As for the POC, and as we wanted to show some data to the organization, we had to progress by choosing the second option: We have pre-aggregated some agreed upon reports, considering all unique numbers correctly. We have made reports for various date ranges (daily, weekly, monthly, month-to-date, etc.) with a few level of drill downs. It led us to about 18 possible outputs. As expected, shortly after delivering initial reports our satisfied users wanted more, and asked for more drill-down levels. That was the time to find the correct way to tackle the issue for the long run.
Building Analytical DataWarehouse
The issues we were facing are common issues in the world as many organizations have similar requirements. The solution is to have an analytical DB of some kind as the DataWarehouse. Such will allow to hold the raw data (no aggregations at all) while running ad hoc queries that respond fast with accurate results. Common solutions include Columnar DB, Installing strong hardware & software within the organization, In memory DB, Massive Parallel Processing (MPP) DB, etc. We sought for a solution that will be scalable, easy to maintain (i.e. not to buy lots of hardware and deploy services that need to be maintained and increased as we go), supports large storage and can run queries fast.
We found two options that seemed suitable for us:
- Amazon Redshift – A columnar DB that uses the MPP technology. It is a cloud service that requires no onsite installation in the organization.
- Google BigQuery – A RESTful web service that enables massive analysis on large sets of data. It is also a cloud service as Amazon Redshift. BigQuery is not a traditional DB, as it is based on Dremel engine, however from a user point of view it acts as a DB.
Analyzing the differences between the two shows very little differences, both as for capabilities, cost and access (both have an SQL/SQL-like interaction). We have chosen Amazon Redshift for several reasons, where the most important one was better support for “join” (joining data from several tables), which BigQuery has a major weakness at.
Amazon Redshift have gave us the advantage of being both a Columnar DB and an MPP service. As such, we changed the ETLs to save raw facts to the DataWarehouse, where each fact may have lots of attributes about it – starting from obvious timestamp of a pageview event, the user, a visit ID. etc. to attributes like the device and agent that user has been using at that visit or even position of the clicked component within the screen. Adding more attributes is easy as adding a new column to the table is easy & quick. To generate a report all is required is an SQL query that defines the required data range (so we can support any required & custom date ranges) and parameters to group-by, thus supporting any drill down levels that is required – if a BI user would like to breakdown the visitors per country or city, no problem, simply group by another attribute, and the query will return accurate results as required. Fast.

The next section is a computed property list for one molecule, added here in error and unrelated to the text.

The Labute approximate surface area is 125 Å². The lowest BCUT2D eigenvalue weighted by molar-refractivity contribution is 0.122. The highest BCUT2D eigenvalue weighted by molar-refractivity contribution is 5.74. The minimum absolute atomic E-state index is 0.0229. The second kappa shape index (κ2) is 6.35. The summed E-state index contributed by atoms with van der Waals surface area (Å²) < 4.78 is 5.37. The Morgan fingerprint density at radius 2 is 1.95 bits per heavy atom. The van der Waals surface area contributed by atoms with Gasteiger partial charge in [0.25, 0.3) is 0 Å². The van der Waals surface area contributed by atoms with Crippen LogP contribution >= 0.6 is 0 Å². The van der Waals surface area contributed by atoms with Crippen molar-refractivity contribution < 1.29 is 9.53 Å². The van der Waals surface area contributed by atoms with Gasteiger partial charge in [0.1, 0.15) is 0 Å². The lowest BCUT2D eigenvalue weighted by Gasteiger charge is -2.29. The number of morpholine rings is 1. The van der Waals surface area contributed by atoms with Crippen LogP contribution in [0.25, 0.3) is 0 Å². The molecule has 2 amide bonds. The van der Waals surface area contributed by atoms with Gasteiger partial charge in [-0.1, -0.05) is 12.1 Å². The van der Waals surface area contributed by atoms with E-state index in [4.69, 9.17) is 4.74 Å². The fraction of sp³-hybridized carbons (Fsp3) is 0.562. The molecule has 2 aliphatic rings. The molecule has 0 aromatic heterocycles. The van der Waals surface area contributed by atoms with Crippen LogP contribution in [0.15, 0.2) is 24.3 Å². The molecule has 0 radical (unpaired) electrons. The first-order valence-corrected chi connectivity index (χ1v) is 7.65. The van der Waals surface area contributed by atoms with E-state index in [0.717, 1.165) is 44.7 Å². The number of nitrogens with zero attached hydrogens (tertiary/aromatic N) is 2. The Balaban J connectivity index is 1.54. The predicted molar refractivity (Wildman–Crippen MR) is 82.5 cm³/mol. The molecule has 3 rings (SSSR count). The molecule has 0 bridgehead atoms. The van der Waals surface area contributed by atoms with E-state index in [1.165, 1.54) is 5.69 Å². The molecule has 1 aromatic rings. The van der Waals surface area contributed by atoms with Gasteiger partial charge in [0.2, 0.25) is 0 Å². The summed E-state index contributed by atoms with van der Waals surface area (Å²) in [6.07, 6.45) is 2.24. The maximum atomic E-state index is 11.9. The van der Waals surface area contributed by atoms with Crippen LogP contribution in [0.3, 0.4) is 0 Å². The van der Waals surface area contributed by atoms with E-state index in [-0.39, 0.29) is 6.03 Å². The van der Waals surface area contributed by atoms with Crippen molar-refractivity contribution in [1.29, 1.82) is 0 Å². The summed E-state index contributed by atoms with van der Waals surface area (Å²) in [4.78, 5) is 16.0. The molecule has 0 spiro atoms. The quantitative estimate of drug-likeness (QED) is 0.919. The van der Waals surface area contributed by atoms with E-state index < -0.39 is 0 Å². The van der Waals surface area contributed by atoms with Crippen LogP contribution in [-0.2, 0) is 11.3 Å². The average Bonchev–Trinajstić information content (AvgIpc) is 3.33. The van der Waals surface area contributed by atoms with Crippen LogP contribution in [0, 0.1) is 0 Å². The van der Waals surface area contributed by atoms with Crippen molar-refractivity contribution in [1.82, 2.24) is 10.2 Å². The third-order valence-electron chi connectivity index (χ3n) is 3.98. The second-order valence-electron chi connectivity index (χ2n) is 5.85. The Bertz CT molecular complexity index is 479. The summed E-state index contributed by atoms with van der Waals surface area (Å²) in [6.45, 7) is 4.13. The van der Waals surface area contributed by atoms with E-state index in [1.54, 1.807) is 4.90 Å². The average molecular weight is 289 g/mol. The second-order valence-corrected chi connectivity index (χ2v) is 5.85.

We started with a simple straight-forward approach for generating a few POC reports in the organization, leading us to pre-aggregate required results on a MySQL server. That answered the immediate requirements, but was not a robust solution. Creating real BI in a modern organization that needs to handle big data with flexible requirements requires to work with an analytical DB & tools. We have chose to work with Amazon Redshift as it answers our needs for fast response on flexible queries and is a low cost and easy to implement solution for an organization.
And if it was not clear – we are very pleased with the results it produces us, and we are able to give ability of data analysis that some of our users have not thought to ask for a few months ago.
A nice article compares Amazon Redshift & Google BigQuery: http://courses.cs.washington.edu/courses/cse544/13sp/final-projects/p18-lijl.pdf